Break away from the USA? The effort to cleave California faces its own split

If there’s one thing Jed Wheeler and Marcus Ruiz Evans agree on, it’s that things in California need to change.

The state sends too much money to Washington, they say, and is both politically and culturally out of step with a country that lacks its openness and vitality.

“We can solve our own problems and don’t need to wait on a government 3,000 miles away,” said Wheeler, echoing Evans’ suggestion that Democratic-leaning California would be far better off going it alone as a separate country.

They sharply disagree, though, on the matter of how and precisely when California should seek a divorce from the other 49 states.

Evans is pushing a ballot measure that would put the question of secession before voters in 2018, believing the time has never been so ripe to form a breakaway nation. Wheeler is working to create a pro-secession political party, looking a dozen or more years down the road when its candidates hold office, and fears that a premature vote would undermine the effort.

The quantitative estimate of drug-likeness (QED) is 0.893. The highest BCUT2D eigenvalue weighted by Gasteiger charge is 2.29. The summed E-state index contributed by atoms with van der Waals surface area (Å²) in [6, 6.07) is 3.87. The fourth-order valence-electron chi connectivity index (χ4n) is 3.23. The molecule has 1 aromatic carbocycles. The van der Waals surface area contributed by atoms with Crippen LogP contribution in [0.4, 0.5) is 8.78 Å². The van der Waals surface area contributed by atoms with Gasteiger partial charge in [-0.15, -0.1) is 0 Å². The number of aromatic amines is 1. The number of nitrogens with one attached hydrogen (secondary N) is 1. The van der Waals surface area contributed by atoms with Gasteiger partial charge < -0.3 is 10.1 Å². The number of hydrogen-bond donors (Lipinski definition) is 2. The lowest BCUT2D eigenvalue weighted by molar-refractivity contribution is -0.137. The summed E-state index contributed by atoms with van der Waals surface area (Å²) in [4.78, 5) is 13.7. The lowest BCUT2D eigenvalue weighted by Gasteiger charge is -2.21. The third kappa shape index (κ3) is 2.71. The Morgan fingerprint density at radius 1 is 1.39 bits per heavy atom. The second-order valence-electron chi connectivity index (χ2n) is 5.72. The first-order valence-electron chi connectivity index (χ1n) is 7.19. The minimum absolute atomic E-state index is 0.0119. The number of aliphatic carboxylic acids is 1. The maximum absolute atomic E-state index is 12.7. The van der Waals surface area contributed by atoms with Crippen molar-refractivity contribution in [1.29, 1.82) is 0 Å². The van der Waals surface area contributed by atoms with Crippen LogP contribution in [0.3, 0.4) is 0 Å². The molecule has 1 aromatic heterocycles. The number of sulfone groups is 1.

In short, the effort to cleave California faces a crackup of its own.

At least four proposals are floating about to reshape the state in some fashion, including two that would split up California along different axes. All work at cross-purposes, and the result is varied degrees of hostility among proponents; none of the plans seems likely to reach fruition anytime soon, if ever.

That is something they have in common.

Since 1849, when the state was remade in a rush of greed and ambition, there have been more than 200 efforts to split apart, pull away or otherwise reimagine the vast empire known as California. Not one has succeeded.

The latest, most conspicuous attempt, a proposed ballot initiative fueled by anti-Trump sentiments and titillated national media coverage (those wacky Californians!) seems destined to fall short of qualifying for the ballot, barring a sudden change in fortune.

Supporters of the measure, led by Evans, have until July 25 to collect nearly 600,000 valid signatures to place an independence measure before voters in November 2018. The group, which received the go-ahead to collect signatures at the end of January, has yet to reach a quarter of that number, according to the California secretary of state’s office.

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